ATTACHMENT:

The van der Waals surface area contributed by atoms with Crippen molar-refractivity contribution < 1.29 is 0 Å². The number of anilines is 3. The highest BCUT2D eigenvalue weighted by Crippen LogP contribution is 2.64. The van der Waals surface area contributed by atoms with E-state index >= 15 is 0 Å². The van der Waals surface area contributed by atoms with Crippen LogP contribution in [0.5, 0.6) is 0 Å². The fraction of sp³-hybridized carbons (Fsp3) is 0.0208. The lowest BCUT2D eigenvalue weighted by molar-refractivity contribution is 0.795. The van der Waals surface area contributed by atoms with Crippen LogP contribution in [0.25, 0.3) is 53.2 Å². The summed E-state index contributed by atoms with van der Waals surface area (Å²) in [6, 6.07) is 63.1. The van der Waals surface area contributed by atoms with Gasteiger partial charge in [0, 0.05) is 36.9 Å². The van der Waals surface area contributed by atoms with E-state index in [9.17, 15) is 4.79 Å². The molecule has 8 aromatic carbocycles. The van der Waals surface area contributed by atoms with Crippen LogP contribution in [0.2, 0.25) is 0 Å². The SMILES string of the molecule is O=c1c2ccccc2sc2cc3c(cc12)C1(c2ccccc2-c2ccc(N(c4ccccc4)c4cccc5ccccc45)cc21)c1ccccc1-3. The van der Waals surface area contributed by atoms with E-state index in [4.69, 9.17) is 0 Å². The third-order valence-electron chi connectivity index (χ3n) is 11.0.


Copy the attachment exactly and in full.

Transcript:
The van der Waals surface area contributed by atoms with Crippen molar-refractivity contribution < 1.29 is 0 Å². The number of anilines is 3. The highest BCUT2D eigenvalue weighted by Crippen LogP contribution is 2.64. The van der Waals surface area contributed by atoms with E-state index >= 15 is 0 Å². The van der Waals surface area contributed by atoms with Crippen LogP contribution in [0.5, 0.6) is 0 Å². The fraction of sp³-hybridized carbons (Fsp3) is 0.0208. The lowest BCUT2D eigenvalue weighted by molar-refractivity contribution is 0.795. The van der Waals surface area contributed by atoms with Crippen LogP contribution in [0.25, 0.3) is 53.2 Å². The summed E-state index contributed by atoms with van der Waals surface area (Å²) in [6, 6.07) is 63.1. The van der Waals surface area contributed by atoms with Gasteiger partial charge in [0, 0.05) is 36.9 Å². The van der Waals surface area contributed by atoms with E-state index in [9.17, 15) is 4.79 Å². The molecule has 8 aromatic carbocycles. The van der Waals surface area contributed by atoms with Crippen LogP contribution in [0.2, 0.25) is 0 Å². The SMILES string of the molecule is O=c1c2ccccc2sc2cc3c(cc12)C1(c2ccccc2-c2ccc(N(c4ccccc4)c4cccc5ccccc45)cc21)c1ccccc1-3. The van der Waals surface area contributed by atoms with E-state index in [4.69, 9.17) is 0 Å². The third-order valence-electron chi connectivity index (χ3n) is 11.0.